"It also came out of recognizing that the vast majority of people are not taking care of their health. More than half of our health status is under our control. We rely heavily on our doctors and medicines and surgeries to fix things. But there’s a real gap in people’s abilities to take care of what they’ve got, what they can control. So I saw a need for a professional who could help people do that."
How often do you get to coach anymore?  "I’ve always got 3-4 clients at any one time. I treasure my time with my clients."
A good coach never...  "Assumes anything. A beginners' mind is very curious."
A good coach always...  “Creates a dynamic that leads a client to have an insight."
A principle of coaching completely applicable to everyday life  “I’m going to give two. To listen without any inner dialogue. The other is to set aside the need to fix, help, change. We all want others to be better, and that gets in the way. Because others need to figure it out for themselves."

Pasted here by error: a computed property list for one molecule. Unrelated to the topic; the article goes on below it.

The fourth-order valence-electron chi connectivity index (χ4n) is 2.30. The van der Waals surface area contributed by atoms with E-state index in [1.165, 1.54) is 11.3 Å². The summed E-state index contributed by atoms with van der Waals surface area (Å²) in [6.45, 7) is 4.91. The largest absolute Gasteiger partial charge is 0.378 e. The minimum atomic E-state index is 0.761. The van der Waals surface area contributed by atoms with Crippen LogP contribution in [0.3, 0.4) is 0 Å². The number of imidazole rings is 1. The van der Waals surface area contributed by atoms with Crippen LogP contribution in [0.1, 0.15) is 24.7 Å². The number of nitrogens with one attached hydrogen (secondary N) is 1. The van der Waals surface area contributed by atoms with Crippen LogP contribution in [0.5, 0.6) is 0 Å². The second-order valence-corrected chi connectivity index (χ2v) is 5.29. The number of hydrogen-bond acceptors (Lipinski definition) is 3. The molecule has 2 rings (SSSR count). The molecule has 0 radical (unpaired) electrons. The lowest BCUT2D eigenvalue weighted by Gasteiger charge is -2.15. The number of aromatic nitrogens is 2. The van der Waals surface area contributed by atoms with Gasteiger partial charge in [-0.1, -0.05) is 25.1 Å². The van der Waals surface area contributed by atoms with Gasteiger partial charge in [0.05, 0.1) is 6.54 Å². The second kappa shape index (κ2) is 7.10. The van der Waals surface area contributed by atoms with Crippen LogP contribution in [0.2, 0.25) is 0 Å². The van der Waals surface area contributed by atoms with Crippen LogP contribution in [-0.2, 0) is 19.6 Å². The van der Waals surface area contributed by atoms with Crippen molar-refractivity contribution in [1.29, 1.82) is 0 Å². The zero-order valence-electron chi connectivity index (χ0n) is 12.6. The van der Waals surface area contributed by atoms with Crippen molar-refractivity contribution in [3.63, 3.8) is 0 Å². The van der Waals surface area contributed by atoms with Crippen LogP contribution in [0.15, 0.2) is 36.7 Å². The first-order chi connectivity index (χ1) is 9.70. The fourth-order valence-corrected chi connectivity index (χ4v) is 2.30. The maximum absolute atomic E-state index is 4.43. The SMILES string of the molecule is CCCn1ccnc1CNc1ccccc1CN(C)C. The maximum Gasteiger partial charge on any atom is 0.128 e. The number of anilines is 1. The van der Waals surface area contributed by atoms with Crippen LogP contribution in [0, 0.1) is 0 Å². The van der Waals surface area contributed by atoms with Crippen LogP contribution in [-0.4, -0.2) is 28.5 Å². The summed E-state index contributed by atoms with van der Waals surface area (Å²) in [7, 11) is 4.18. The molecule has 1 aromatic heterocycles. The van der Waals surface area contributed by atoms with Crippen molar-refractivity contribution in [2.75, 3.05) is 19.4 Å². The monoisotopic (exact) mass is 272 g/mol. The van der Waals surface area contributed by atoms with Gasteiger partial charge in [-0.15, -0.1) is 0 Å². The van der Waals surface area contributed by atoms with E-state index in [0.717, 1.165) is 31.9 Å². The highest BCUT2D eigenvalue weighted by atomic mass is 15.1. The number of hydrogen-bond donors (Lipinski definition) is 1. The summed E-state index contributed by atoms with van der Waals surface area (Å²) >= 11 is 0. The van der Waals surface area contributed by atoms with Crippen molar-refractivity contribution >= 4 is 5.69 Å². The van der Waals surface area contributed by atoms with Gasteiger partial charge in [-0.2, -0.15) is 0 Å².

Is wellness becoming passé as a term?  "In the dictionary, the definitions of health, or wellness, and or wellbeing are all the same. So we’re not talking about that being passé, we’re talking about the label. Certainly the positive psychology world has animated the word wellbeing[, although] "wellbeing coach” doesn’t roll off the tongue very well, so it’s a struggle. But wellbeing is a better concept.
    What I’ve found in dialog with the world around my book, “Organize Your Life, Organize Your Mind,” is that people are way more concerned with dealing with their chaotic, frenzied minds than the health of their hearts and lungs and limbs. I’m spending more time framing health, wellness, and wellbeing in terms of brain function and performance. If I can get up tomorrow and be more creative, more productive, and have more mental energy at the end of the day, wow!"